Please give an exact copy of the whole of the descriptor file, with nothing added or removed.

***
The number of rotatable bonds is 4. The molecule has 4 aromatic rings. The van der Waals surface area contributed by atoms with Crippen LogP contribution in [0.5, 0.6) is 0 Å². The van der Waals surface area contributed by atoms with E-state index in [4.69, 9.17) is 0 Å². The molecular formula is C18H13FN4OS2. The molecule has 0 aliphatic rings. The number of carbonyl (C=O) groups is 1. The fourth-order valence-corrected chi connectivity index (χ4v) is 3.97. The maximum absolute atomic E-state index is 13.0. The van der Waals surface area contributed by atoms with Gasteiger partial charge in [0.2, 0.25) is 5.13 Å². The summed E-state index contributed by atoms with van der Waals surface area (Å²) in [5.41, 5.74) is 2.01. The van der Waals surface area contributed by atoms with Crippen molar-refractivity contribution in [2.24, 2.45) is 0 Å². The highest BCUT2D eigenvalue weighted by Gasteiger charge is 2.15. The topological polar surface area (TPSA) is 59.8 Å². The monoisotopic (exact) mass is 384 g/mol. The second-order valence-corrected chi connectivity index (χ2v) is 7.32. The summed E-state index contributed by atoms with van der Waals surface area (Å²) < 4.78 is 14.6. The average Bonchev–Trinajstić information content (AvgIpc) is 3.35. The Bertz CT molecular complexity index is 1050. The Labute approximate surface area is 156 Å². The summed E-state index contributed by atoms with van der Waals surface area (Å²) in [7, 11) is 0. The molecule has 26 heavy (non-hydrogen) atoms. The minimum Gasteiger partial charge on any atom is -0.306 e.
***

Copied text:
The number of rotatable bonds is 4. The molecule has 4 aromatic rings. The van der Waals surface area contributed by atoms with Crippen LogP contribution in [0.5, 0.6) is 0 Å². The van der Waals surface area contributed by atoms with E-state index in [4.69, 9.17) is 0 Å². The molecular formula is C18H13FN4OS2. The molecule has 0 aliphatic rings. The number of carbonyl (C=O) groups is 1. The fourth-order valence-corrected chi connectivity index (χ4v) is 3.97. The maximum absolute atomic E-state index is 13.0. The van der Waals surface area contributed by atoms with Gasteiger partial charge in [0.2, 0.25) is 5.13 Å². The summed E-state index contributed by atoms with van der Waals surface area (Å²) in [5.41, 5.74) is 2.01. The van der Waals surface area contributed by atoms with Crippen molar-refractivity contribution in [2.24, 2.45) is 0 Å². The highest BCUT2D eigenvalue weighted by Gasteiger charge is 2.15. The topological polar surface area (TPSA) is 59.8 Å². The monoisotopic (exact) mass is 384 g/mol. The second-order valence-corrected chi connectivity index (χ2v) is 7.32. The summed E-state index contributed by atoms with van der Waals surface area (Å²) < 4.78 is 14.6. The average Bonchev–Trinajstić information content (AvgIpc) is 3.35. The Bertz CT molecular complexity index is 1050. The Labute approximate surface area is 156 Å². The summed E-state index contributed by atoms with van der Waals surface area (Å²) in [7, 11) is 0. The molecule has 26 heavy (non-hydrogen) atoms. The minimum Gasteiger partial charge on any atom is -0.306 e.